“Back to School” Timed Changes to List of Employment Disqualifying Crimes
Aug 15, 2016
On July 29, 2016, Governor Rauner signed a new law addressing some of the common questions stemming from The School Code requirement of criminal history records checks on applicants for employment and disqualifying crimes. Public Act 99-0667 is effective immediately and, therefore, timely given the coming of a new school year and the associated return of criminal history records check results for job applicants.
Section 10-21.9 of The School Code has historically obliged school districts to, as part of the hiring process, determine whether applicants had been convicted of the following:
(1) certain enumerated crimes, which automatically disqualified individuals from employment, or
(2) any other felony within seven years of the application for employment.
The latter part of the above requirement has not changed and, while not a bar to employment, are reviewable by a school district. However, under Public Act 99-667, “drug offenses” are no longer a permanent bar to licensure or employment, but rather, a temporary bar until seven (7) years following the end of the offense’s “sentence”, which includes supervision or probation imposed either alone or in combination with a period of incarceration. After this seven-year period, a person’s drug offense conviction may be reviewed for licensure or employment.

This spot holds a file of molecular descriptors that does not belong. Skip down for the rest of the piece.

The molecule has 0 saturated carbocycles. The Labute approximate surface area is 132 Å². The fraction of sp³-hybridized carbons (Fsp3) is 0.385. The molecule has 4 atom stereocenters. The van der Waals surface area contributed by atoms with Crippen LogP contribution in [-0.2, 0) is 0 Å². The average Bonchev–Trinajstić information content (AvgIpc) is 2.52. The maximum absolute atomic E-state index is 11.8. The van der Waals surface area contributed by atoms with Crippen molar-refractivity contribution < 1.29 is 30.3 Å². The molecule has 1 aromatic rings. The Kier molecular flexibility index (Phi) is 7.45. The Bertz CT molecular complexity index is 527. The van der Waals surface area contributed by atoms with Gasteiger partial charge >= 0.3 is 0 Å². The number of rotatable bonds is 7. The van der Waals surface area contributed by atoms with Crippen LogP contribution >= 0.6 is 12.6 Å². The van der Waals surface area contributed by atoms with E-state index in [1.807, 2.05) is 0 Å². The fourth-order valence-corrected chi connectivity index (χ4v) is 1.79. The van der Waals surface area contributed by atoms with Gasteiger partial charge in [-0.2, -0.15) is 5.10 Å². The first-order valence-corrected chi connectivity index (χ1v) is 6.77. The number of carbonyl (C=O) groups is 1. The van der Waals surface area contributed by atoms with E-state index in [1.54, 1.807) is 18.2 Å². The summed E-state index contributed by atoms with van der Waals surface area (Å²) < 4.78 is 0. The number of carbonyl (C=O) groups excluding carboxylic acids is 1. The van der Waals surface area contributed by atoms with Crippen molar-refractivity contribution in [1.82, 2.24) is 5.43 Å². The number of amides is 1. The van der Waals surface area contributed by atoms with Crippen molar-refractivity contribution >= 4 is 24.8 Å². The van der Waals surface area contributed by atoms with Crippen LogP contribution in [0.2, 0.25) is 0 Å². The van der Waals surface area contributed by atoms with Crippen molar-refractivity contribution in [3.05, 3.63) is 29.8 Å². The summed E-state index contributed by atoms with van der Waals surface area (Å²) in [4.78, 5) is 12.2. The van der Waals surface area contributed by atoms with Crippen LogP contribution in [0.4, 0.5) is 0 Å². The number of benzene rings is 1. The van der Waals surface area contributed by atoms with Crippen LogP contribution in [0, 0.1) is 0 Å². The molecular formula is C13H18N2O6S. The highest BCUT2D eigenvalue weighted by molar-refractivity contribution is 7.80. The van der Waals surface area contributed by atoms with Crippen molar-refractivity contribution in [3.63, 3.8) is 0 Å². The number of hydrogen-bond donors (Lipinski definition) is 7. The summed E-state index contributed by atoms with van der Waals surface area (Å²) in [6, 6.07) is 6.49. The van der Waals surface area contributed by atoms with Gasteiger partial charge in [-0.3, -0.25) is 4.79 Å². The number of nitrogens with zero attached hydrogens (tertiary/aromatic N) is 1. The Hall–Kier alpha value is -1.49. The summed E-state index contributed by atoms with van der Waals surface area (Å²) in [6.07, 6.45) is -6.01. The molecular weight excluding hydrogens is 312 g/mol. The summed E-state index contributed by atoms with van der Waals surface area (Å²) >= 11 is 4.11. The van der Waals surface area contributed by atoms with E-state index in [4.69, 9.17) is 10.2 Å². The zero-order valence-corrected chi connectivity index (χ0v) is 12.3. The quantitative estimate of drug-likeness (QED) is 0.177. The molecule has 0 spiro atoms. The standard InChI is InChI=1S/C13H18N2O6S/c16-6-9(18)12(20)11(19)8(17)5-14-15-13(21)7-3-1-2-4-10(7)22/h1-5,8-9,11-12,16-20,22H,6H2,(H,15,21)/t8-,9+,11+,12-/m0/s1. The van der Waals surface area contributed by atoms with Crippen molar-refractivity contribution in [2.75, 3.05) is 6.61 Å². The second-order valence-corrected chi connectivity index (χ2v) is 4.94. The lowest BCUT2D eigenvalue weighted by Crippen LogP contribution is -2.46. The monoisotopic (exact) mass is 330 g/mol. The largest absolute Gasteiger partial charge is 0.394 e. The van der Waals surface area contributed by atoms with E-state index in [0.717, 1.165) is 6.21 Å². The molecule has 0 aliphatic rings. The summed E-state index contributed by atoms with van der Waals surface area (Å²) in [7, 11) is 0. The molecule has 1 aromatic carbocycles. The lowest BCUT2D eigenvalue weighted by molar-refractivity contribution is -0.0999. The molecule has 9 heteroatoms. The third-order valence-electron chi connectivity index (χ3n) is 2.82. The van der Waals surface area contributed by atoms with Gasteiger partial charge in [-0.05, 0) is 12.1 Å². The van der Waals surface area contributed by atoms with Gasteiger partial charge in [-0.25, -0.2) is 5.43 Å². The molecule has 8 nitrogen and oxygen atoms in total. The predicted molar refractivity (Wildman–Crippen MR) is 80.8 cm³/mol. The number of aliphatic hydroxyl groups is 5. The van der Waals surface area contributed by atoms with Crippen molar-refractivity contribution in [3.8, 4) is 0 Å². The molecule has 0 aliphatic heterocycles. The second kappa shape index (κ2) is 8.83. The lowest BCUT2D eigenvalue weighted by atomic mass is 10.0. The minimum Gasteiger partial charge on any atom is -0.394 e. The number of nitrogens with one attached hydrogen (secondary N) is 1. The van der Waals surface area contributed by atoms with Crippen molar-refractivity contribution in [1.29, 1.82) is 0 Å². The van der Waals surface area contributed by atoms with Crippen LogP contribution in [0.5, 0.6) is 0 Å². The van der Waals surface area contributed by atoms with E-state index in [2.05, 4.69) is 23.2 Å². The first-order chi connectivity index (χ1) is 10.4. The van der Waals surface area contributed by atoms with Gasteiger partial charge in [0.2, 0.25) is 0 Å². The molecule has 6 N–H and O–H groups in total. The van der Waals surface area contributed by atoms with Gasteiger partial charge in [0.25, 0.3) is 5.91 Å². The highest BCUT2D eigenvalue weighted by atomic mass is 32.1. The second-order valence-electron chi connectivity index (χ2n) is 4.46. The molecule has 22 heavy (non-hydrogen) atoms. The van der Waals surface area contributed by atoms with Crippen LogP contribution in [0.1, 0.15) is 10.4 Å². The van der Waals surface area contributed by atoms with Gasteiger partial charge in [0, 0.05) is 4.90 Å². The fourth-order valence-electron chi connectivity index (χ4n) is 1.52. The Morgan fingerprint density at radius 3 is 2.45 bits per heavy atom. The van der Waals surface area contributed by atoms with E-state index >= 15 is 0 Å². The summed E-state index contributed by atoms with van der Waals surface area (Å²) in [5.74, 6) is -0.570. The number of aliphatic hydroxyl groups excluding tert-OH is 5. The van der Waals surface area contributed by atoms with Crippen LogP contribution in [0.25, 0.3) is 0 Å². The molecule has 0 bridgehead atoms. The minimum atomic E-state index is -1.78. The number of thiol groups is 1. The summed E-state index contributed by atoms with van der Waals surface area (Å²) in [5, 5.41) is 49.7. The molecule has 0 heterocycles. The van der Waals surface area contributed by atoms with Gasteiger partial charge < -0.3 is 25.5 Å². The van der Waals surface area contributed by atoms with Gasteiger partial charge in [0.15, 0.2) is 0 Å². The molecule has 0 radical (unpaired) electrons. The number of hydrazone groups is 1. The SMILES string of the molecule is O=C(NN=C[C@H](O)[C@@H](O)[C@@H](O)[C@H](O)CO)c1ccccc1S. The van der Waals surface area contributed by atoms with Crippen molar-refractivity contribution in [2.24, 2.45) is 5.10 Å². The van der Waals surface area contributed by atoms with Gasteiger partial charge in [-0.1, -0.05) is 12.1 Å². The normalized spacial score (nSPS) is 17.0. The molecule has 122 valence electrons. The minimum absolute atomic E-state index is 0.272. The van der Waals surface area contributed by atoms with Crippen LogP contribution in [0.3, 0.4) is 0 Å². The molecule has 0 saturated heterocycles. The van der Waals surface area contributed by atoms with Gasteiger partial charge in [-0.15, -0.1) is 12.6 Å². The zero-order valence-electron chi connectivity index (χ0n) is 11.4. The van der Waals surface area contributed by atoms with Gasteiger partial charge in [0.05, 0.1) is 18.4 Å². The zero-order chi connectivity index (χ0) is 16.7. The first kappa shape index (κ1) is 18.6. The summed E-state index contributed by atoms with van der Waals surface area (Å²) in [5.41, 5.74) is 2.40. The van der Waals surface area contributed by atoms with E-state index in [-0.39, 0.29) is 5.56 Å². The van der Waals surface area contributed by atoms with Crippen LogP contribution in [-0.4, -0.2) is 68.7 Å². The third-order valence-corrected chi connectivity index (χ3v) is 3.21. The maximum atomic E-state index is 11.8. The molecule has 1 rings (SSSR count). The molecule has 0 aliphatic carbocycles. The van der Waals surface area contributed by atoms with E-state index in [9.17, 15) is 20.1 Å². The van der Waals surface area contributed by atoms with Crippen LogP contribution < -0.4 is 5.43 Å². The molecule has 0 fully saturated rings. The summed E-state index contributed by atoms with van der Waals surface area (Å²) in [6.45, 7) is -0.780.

In addition, Public Act 99-667 removes the permanent bar to licensure or employment for individuals convicted of prostitution under Section 11.14 of the Criminal Code and those convicted of public indecency, if the sentence was categorized as a Class A misdemeanor.
It remains that a conviction for “attempting to commit, conspiring to commit, soliciting, or committing any sex offense, first degree murder, or a Class X felony” serve as permanent bars for licensure or employment.
Robbins Schwartz attorneys are available to assist school districts as they navigate this new law, criminal history records check results and criminal convictions of existing employees.
 “Drug Offenses” does not include:
- Offenses defined in the Cannabis Control Act (720 ILCS 550/) except those defined in Section 4 (a), (b) and (c); 5 (a) and (b); and any offense for which an individual is placed on probation under Section 10 – provided that if terms of probation are not fulfilled the offense is ineligible;
- Any offense defined in the Illinois Controlled Substances Act, except for any offense for which an individual is placed on probation under Section 410 – provided that if terms of probation are not fulfilled the offense is ineligible;
- Any offense defined in the Methamphetamine Control and Community Protection Act, except any offense for which an individual is placed on probation under Section 70 – provided that if terms of probation are not fulfilled the offense is ineligible;
- Any attempt to commit any of the offenses listed above; and
- Any offense committed or attempted in any other state or against federal laws that if committed or attempted in Illinois would have been punishable as one or more of the offenses listed above.
 Licensure includes disqualification, suspension or revocation of a license.